Effect of a home-based end-of-life nursing service on hospital use at the end of life and place of death: a study using administrative data and matched controls

This article assesses the effect of routinely delivered home-based end of life care on hospital use at the end of life and place of death.

Journal article

Published: 05/06/2013

Journal article information



Retrospective analysis using matched controls and administrative data.


Community-based care in England.


29 538 people aged over 18 who received Marie Curie nursing support compared with 29 538 controls individually matched on variables including: age, socioeconomic deprivation, prior hospital use, number of chronic conditions and prior diagnostic history.


Home-based end-of-life nursing care delivered by the Marie Curie Nursing Service (MCNS), compared with end-of-life care available to those who did not receive MCNS care.

Main outcome measures 

Proportion of people who died at home; numbers of emergency and elective inpatient admissions, outpatient attendances and attendances at emergency departments in the period until death; and notional costs of hospital care.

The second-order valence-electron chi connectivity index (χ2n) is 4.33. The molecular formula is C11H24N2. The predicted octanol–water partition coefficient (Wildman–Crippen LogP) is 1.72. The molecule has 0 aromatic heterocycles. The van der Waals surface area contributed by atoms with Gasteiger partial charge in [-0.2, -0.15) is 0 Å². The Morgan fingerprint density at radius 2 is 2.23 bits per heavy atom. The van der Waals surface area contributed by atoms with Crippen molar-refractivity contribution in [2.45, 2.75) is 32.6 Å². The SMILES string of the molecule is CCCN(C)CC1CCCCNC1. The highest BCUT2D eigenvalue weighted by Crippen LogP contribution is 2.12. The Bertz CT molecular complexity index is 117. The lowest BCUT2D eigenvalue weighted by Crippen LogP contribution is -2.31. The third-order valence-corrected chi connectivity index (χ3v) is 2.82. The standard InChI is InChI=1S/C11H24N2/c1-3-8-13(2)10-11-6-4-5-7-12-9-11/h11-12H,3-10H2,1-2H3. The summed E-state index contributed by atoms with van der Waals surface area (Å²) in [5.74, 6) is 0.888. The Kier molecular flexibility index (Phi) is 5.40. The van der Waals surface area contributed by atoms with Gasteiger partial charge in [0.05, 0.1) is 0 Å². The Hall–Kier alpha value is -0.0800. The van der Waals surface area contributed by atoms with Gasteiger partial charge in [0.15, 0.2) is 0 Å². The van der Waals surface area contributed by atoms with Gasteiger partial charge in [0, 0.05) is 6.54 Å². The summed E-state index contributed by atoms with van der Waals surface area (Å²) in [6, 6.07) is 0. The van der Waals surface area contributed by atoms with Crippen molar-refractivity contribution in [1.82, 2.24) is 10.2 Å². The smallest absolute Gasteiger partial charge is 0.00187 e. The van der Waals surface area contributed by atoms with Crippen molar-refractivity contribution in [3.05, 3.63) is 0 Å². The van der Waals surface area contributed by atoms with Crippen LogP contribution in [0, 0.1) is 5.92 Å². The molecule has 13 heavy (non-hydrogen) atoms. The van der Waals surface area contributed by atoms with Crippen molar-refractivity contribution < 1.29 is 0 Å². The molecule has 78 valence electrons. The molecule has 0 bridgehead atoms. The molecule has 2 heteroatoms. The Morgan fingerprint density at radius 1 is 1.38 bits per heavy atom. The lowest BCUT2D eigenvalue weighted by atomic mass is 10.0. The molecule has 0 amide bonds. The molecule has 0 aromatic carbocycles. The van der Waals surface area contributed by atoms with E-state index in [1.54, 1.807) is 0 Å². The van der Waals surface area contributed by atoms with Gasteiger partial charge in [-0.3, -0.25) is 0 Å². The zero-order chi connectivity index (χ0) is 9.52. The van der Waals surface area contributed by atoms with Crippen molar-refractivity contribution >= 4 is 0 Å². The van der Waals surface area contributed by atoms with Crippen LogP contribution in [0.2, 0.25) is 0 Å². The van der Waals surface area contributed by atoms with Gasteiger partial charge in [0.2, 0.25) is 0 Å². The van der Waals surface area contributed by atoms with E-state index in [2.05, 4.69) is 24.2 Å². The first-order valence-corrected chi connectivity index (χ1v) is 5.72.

Intervention patients were significantly more likely to die at home and less likely to die in hospital than matched controls (unadjusted OR 6.16, 95% CI 5.94 to 6.38, p<0.001). Hospital activity was significantly lower among intervention than matched control patients (emergency admissions: 0.14 vs 0.44 admissions per person, p<0.001) and average costs across all hospital services were lower (unadjusted average costs per person, £610 (intervention patients) vs £1750 (matched controls), p<0.001). Greater activity and cost differences were seen in those patients who had been receiving home nursing for longer.


Home-based end-of-life care offers the potential to reduce demand for acute hospital care and increase the number of people able to die at home.